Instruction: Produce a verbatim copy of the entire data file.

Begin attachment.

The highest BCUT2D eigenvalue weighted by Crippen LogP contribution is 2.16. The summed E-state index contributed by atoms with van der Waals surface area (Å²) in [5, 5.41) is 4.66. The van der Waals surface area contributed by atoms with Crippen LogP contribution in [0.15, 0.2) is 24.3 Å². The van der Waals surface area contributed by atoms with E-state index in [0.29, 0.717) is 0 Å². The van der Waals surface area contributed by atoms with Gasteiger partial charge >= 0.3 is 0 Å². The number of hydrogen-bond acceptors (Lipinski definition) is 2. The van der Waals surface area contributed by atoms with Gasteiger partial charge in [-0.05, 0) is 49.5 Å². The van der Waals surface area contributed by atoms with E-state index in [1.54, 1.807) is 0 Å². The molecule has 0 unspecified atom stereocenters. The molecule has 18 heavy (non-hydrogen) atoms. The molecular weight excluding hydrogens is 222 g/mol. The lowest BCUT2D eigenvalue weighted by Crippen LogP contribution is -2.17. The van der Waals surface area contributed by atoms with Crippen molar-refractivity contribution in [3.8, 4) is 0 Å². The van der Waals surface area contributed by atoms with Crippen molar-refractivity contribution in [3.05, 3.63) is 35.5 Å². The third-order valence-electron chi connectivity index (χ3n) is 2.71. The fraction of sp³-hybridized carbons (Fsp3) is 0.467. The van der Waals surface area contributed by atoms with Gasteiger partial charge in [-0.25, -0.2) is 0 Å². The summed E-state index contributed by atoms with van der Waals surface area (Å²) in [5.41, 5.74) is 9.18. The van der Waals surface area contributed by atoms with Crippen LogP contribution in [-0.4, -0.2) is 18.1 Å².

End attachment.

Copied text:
The highest BCUT2D eigenvalue weighted by Crippen LogP contribution is 2.16. The summed E-state index contributed by atoms with van der Waals surface area (Å²) in [5, 5.41) is 4.66. The van der Waals surface area contributed by atoms with Crippen LogP contribution in [0.15, 0.2) is 24.3 Å². The van der Waals surface area contributed by atoms with E-state index in [0.29, 0.717) is 0 Å². The van der Waals surface area contributed by atoms with Gasteiger partial charge >= 0.3 is 0 Å². The number of hydrogen-bond acceptors (Lipinski definition) is 2. The van der Waals surface area contributed by atoms with Gasteiger partial charge in [-0.05, 0) is 49.5 Å². The van der Waals surface area contributed by atoms with E-state index in [1.54, 1.807) is 0 Å². The molecule has 0 unspecified atom stereocenters. The molecule has 18 heavy (non-hydrogen) atoms. The molecular weight excluding hydrogens is 222 g/mol. The lowest BCUT2D eigenvalue weighted by Crippen LogP contribution is -2.17. The van der Waals surface area contributed by atoms with Crippen molar-refractivity contribution in [3.8, 4) is 0 Å². The van der Waals surface area contributed by atoms with Crippen molar-refractivity contribution in [3.05, 3.63) is 35.5 Å². The third-order valence-electron chi connectivity index (χ3n) is 2.71. The fraction of sp³-hybridized carbons (Fsp3) is 0.467. The van der Waals surface area contributed by atoms with Gasteiger partial charge in [-0.25, -0.2) is 0 Å². The summed E-state index contributed by atoms with van der Waals surface area (Å²) in [5.41, 5.74) is 9.18. The van der Waals surface area contributed by atoms with Crippen LogP contribution in [-0.4, -0.2) is 18.1 Å².